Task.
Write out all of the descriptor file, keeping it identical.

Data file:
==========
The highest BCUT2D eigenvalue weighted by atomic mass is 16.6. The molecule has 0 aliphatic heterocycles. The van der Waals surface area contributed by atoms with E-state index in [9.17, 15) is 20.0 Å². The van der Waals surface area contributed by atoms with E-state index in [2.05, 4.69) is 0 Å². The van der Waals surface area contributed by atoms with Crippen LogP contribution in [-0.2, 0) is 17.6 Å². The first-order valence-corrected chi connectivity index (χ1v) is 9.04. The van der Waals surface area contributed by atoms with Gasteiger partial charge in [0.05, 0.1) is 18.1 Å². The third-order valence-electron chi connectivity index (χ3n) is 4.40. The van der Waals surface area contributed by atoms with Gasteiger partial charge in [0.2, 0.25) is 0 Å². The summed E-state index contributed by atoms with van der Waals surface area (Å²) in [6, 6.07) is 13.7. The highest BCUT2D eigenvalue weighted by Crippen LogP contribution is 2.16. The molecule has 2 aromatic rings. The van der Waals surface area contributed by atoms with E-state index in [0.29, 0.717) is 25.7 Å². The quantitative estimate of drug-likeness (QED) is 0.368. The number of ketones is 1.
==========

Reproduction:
The highest BCUT2D eigenvalue weighted by atomic mass is 16.6. The molecule has 0 aliphatic heterocycles. The van der Waals surface area contributed by atoms with E-state index in [9.17, 15) is 20.0 Å². The van der Waals surface area contributed by atoms with E-state index in [2.05, 4.69) is 0 Å². The van der Waals surface area contributed by atoms with Crippen LogP contribution in [-0.2, 0) is 17.6 Å². The first-order valence-corrected chi connectivity index (χ1v) is 9.04. The van der Waals surface area contributed by atoms with Gasteiger partial charge in [0.05, 0.1) is 18.1 Å². The third-order valence-electron chi connectivity index (χ3n) is 4.40. The van der Waals surface area contributed by atoms with Gasteiger partial charge in [0.2, 0.25) is 0 Å². The summed E-state index contributed by atoms with van der Waals surface area (Å²) in [6, 6.07) is 13.7. The highest BCUT2D eigenvalue weighted by Crippen LogP contribution is 2.16. The molecule has 2 aromatic rings. The van der Waals surface area contributed by atoms with E-state index in [0.29, 0.717) is 25.7 Å². The quantitative estimate of drug-likeness (QED) is 0.368. The number of ketones is 1.